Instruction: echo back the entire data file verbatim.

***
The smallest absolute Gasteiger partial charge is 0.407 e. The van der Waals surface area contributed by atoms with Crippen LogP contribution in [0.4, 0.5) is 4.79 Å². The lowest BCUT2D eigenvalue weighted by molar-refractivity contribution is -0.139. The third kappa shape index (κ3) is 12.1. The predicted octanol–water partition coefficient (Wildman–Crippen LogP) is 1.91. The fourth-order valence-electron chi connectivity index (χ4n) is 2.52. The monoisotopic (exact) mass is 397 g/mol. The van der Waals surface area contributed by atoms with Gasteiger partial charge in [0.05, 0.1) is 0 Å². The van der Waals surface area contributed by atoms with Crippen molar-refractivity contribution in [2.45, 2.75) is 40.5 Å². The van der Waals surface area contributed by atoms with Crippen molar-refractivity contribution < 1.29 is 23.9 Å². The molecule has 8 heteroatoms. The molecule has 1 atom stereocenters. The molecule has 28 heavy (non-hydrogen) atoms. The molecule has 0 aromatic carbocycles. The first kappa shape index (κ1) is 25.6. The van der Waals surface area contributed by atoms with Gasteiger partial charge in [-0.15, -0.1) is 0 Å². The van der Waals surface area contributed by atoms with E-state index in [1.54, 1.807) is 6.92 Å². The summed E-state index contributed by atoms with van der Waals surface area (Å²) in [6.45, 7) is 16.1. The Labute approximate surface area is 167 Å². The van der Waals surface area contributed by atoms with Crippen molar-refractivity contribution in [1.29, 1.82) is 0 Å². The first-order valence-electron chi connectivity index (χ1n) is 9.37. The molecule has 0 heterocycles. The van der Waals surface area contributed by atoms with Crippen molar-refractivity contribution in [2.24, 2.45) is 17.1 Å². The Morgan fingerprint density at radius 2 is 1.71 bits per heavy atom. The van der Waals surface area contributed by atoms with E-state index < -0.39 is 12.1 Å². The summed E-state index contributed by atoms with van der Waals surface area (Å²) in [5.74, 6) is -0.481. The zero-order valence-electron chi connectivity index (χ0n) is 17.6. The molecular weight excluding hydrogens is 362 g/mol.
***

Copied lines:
The smallest absolute Gasteiger partial charge is 0.407 e. The van der Waals surface area contributed by atoms with Crippen LogP contribution in [0.4, 0.5) is 4.79 Å². The lowest BCUT2D eigenvalue weighted by molar-refractivity contribution is -0.139. The third kappa shape index (κ3) is 12.1. The predicted octanol–water partition coefficient (Wildman–Crippen LogP) is 1.91. The fourth-order valence-electron chi connectivity index (χ4n) is 2.52. The monoisotopic (exact) mass is 397 g/mol. The van der Waals surface area contributed by atoms with Gasteiger partial charge in [0.05, 0.1) is 0 Å². The van der Waals surface area contributed by atoms with Crippen molar-refractivity contribution in [2.45, 2.75) is 40.5 Å². The van der Waals surface area contributed by atoms with Crippen molar-refractivity contribution < 1.29 is 23.9 Å². The molecule has 8 heteroatoms. The molecule has 1 atom stereocenters. The molecule has 28 heavy (non-hydrogen) atoms. The molecule has 0 aromatic carbocycles. The first kappa shape index (κ1) is 25.6. The van der Waals surface area contributed by atoms with Gasteiger partial charge in [-0.15, -0.1) is 0 Å². The van der Waals surface area contributed by atoms with E-state index in [1.54, 1.807) is 6.92 Å². The summed E-state index contributed by atoms with van der Waals surface area (Å²) in [6.45, 7) is 16.1. The Labute approximate surface area is 167 Å². The van der Waals surface area contributed by atoms with Crippen molar-refractivity contribution in [1.29, 1.82) is 0 Å². The first-order valence-electron chi connectivity index (χ1n) is 9.37. The molecule has 0 heterocycles. The van der Waals surface area contributed by atoms with Crippen molar-refractivity contribution in [2.24, 2.45) is 17.1 Å². The Morgan fingerprint density at radius 2 is 1.71 bits per heavy atom. The van der Waals surface area contributed by atoms with E-state index < -0.39 is 12.1 Å². The summed E-state index contributed by atoms with van der Waals surface area (Å²) in [5.74, 6) is -0.481. The zero-order valence-electron chi connectivity index (χ0n) is 17.6. The molecular weight excluding hydrogens is 362 g/mol.